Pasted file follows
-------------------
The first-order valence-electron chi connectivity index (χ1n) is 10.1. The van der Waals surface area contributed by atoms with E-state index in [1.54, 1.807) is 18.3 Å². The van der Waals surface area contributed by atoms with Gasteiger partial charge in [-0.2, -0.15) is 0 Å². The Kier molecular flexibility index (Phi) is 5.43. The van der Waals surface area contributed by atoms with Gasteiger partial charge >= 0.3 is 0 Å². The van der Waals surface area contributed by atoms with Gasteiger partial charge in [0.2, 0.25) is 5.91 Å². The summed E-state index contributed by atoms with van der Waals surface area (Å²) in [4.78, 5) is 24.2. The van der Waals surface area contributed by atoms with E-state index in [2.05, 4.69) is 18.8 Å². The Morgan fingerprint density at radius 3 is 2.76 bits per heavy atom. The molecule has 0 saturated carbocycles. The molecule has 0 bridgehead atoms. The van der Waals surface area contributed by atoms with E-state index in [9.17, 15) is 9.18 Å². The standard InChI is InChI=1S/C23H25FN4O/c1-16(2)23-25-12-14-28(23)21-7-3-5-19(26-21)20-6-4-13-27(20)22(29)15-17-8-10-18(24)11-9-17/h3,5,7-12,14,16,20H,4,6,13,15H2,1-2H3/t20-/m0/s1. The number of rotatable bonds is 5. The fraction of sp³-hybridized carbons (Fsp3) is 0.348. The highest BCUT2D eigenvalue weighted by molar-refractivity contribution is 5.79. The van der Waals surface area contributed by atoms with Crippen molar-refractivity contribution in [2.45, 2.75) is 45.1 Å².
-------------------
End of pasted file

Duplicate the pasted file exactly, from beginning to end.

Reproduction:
The first-order valence-electron chi connectivity index (χ1n) is 10.1. The van der Waals surface area contributed by atoms with E-state index in [1.54, 1.807) is 18.3 Å². The van der Waals surface area contributed by atoms with Gasteiger partial charge in [-0.2, -0.15) is 0 Å². The Kier molecular flexibility index (Phi) is 5.43. The van der Waals surface area contributed by atoms with Gasteiger partial charge >= 0.3 is 0 Å². The van der Waals surface area contributed by atoms with Gasteiger partial charge in [0.2, 0.25) is 5.91 Å². The summed E-state index contributed by atoms with van der Waals surface area (Å²) in [4.78, 5) is 24.2. The van der Waals surface area contributed by atoms with E-state index in [2.05, 4.69) is 18.8 Å². The Morgan fingerprint density at radius 3 is 2.76 bits per heavy atom. The molecule has 0 saturated carbocycles. The molecule has 0 bridgehead atoms. The van der Waals surface area contributed by atoms with E-state index in [9.17, 15) is 9.18 Å². The standard InChI is InChI=1S/C23H25FN4O/c1-16(2)23-25-12-14-28(23)21-7-3-5-19(26-21)20-6-4-13-27(20)22(29)15-17-8-10-18(24)11-9-17/h3,5,7-12,14,16,20H,4,6,13,15H2,1-2H3/t20-/m0/s1. The number of rotatable bonds is 5. The fraction of sp³-hybridized carbons (Fsp3) is 0.348. The highest BCUT2D eigenvalue weighted by molar-refractivity contribution is 5.79. The van der Waals surface area contributed by atoms with Crippen molar-refractivity contribution in [2.45, 2.75) is 45.1 Å².